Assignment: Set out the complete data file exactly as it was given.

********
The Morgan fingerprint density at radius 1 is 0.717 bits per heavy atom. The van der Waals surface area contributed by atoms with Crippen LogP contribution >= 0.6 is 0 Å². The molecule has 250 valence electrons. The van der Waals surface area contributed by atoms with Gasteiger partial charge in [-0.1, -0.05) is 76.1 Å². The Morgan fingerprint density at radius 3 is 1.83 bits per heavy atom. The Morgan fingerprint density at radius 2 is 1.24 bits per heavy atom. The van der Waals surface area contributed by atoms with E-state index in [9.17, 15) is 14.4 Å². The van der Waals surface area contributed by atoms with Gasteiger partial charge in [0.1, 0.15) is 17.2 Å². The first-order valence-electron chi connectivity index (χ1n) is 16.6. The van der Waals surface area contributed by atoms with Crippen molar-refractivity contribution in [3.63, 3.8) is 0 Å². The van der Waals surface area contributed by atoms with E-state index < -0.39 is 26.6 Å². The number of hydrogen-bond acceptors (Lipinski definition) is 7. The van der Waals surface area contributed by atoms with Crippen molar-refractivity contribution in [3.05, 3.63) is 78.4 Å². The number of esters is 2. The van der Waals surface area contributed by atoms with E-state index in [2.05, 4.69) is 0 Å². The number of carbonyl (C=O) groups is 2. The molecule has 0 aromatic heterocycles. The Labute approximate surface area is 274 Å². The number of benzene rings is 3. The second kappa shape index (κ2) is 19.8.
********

The Morgan fingerprint density at radius 1 is 0.717 bits per heavy atom. The van der Waals surface area contributed by atoms with Crippen LogP contribution >= 0.6 is 0 Å². The molecule has 250 valence electrons. The van der Waals surface area contributed by atoms with Gasteiger partial charge in [-0.1, -0.05) is 76.1 Å². The Morgan fingerprint density at radius 3 is 1.83 bits per heavy atom. The Morgan fingerprint density at radius 2 is 1.24 bits per heavy atom. The van der Waals surface area contributed by atoms with E-state index in [9.17, 15) is 14.4 Å². The van der Waals surface area contributed by atoms with Gasteiger partial charge in [0.1, 0.15) is 17.2 Å². The first-order valence-electron chi connectivity index (χ1n) is 16.6. The van der Waals surface area contributed by atoms with Crippen molar-refractivity contribution in [3.63, 3.8) is 0 Å². The van der Waals surface area contributed by atoms with E-state index < -0.39 is 26.6 Å². The number of hydrogen-bond acceptors (Lipinski definition) is 7. The van der Waals surface area contributed by atoms with Crippen molar-refractivity contribution in [3.05, 3.63) is 78.4 Å². The number of esters is 2. The van der Waals surface area contributed by atoms with E-state index in [2.05, 4.69) is 0 Å². The number of carbonyl (C=O) groups is 2. The molecule has 0 aromatic heterocycles. The Labute approximate surface area is 274 Å². The number of benzene rings is 3. The second kappa shape index (κ2) is 19.8.